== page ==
The de Blasio administration’s crackdown on ride-hailing services is hurting poor riders, according to Uber.
The San Francisco company says city and state regulations reining in ride-hailing services like Uber are only making life difficult for lower income neighborhoods — while having zero impact on more affluent New York City riders.
“The data suggests that the TLC’s regulations may be impacting low-income New Yorkers, especially in communities that are poorly served by yellow taxis,” Chad Dobbs, Uber’s head of rides in the city, told The Post.
Dobb’s statement comes ahead of a hearing before the Taxi Limousine Commission Tuesday to consider more regulations, including extending the current NYC freeze on for-hire vehicles.
The $74 billion company is upset over a slew of city and state regulations that it claims have boosted the cost of a ride, including the TLC’s new minimum wage requirements for e-hail drivers; the TLC-imposed freeze on for-hire vehicles, and NY state-sponsored congestion pricing rules.
The TLC hearing Tuesday is to entertain two new proposals that could further crimp Uber. The first would require companies like Uber and Lyft to decrease the amount of time their vehicles spend without passengers south of 96th St. in Manhattan from 41 percent to 31 percent. The second proposal would extend the freeze on for-hire vehicle licenses the agency imposed last year at Hizzoner’s urging.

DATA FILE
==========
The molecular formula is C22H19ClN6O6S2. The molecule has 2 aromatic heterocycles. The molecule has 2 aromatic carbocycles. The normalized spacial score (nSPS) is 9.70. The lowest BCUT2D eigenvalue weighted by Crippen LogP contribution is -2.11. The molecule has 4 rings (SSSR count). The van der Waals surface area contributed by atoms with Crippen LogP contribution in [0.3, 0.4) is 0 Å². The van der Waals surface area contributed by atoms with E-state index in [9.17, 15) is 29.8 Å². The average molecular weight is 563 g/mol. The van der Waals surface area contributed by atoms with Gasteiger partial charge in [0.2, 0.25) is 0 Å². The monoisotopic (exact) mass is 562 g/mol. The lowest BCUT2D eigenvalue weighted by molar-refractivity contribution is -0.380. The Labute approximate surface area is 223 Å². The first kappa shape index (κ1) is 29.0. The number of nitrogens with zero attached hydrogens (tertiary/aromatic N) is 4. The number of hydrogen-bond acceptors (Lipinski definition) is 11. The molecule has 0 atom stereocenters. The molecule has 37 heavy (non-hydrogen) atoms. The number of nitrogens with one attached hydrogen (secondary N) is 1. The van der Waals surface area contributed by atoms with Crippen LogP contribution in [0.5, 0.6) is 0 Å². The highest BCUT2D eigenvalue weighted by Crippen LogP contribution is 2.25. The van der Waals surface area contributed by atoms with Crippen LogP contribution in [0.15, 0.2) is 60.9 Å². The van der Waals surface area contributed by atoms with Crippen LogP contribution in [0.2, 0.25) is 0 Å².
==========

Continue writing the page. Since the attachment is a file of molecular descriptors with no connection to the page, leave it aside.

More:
Uber claims that while there was a rush to register vehicles before the hard cap went into effect, the ride-hail industry loses more than a thousand vehicles each month — resulting in a lower number of cars on the road now than the industry’s peak in the fall.
“Before the Mayor rushes to pass a whole new set of rules, the TLC should take a closer look at these trends and make sure it’s putting riders ahead of the taxi kingpins and lenders who stand to benefit from more regulation,” Dobbs said.
Uber’s data claiming the rules disproportionately hurt poor people will be shared widely in a blog post Tuesday. The post will say Uber rides have grown by single-digits in three low-income neighborhoods since the city’s freeze was implemented last year — while soaring roughly 50 percent in two affluent neighborhoods.
Uber rides in Brooklyn’s East New York grew just 1 percent between June 2018 and June 2019, compared to 110 percent growth the year before, Uber said. Uber rides in Central Harlem and Wakefield in The Bronx saw growth of 9 percent compared to increases the previous year of 68 percent and 121 percent respectively, Uber said.
All three neighborhoods have average household incomes below the city average, and all have a strong preference for Uber Pool rides — the company’s cheapest option, the company said.
Annadale in Staten Island and Belle Harbor in Queens — both of which have average household incomes of at least $100,000 — saw Uber ride increases of 47 percent and 53 percent year-over-year, respectively, Uber claims.
Matthew Daus, the city’s former Taxi and Limousine Commissioner, told The Post that he does not expect a decision to be made at Tuesday’s hearing, but believes both sides will have an opportunity to have their voices heard.
“If the cruising rules do pass, the TLC should make crystal clear what app companies can and cannot do to ensure compliance when managing drivers on their platforms,” Daus said.
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